In Wittgenstein, we see that it is rather like language games float free of non-linguistic reality and that meaning is wholly constituted by the rules of a particular language game. For Habermas, it is the universals of communicative competence (as explicated by formal pragmatics) that constitute not reality as such, but the possibility of our experience of language. This deliberately Kantian formulation emphasises the transcendental role of communicative competence insofar as communicative competence structures the way in which human beings engage with reality. Habermas further distinguishes his project from truth semantics by introducing the concept of illocutionary force to his argument.
|Illocutionary content||Propositional content|
|To do things with words||To make statements about the world|
|Mention of propositional content||Assertion of propositional content|
|Focus on intersubjective or performative aspects||Establish truth or falsity|
Truth semantics reduces the validity dimension of meaning solely according to representational formulations that admit of variation only as far as the direction of a ‘fit’ between language and the world is established. As such, truth semantics are too narrow for distinguishing the several illocutionary forms that express the authorised imperatives and commission speech acts with which a speaker sincerely binds his own will to a normative obligation. Nonetheless, the determination of truth does depend in part upon semantic analysis, since speech acts can have action-coordinating effects only if one understands the obligations implied in the acceptance of a claim. This is coupled with a further reflective process, which consists in analysing language use relative to its conditions of verification within the shared contexts of its actual use. Thus, successful speech acts can be said to have aspects of both competence and performance insofar as they must be both a well-formed proposition and competently used statement.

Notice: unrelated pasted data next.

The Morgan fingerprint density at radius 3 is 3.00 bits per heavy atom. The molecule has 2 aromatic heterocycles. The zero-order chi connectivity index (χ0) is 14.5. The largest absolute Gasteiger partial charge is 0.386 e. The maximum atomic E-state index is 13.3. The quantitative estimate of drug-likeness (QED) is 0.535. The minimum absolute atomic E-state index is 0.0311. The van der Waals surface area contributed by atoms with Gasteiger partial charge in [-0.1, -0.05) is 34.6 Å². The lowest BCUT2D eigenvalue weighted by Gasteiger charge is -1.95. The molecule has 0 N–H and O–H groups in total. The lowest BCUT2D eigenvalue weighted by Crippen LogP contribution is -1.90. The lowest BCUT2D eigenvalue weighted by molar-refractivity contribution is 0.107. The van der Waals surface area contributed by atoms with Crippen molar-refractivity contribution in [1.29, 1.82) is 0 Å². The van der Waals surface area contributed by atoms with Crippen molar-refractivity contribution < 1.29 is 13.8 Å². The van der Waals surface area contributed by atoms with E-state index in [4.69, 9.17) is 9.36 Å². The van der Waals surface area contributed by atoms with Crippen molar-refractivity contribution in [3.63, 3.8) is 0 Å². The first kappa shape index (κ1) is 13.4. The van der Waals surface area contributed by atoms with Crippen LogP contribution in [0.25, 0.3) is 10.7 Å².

Mutual understanding is encapsulated in the illocutionary force, for far from being just a conversation between two speakers, a speech act can only be judged as successful if and only if it has the force to generate an interpersonal relationship between two or more subjects that is freely entered into by all parties. Speech acts generate the contexts within which questions, agreements, objections and so on may make sense. Within this horizon, we may come to understand another participant’s intention, which is crucial for opening up free and unforced communication. We aren’t thrown into language games, they are not thrust upon us, for we can be given good or bad reasons for selecting which ones we choose to play. Thus, Habermas renews the challenge to instrumental reason for in explicating the rationality of illocutionary forces, one moves towards a conception of communicative rationality as a viable alternative to instrumental reason.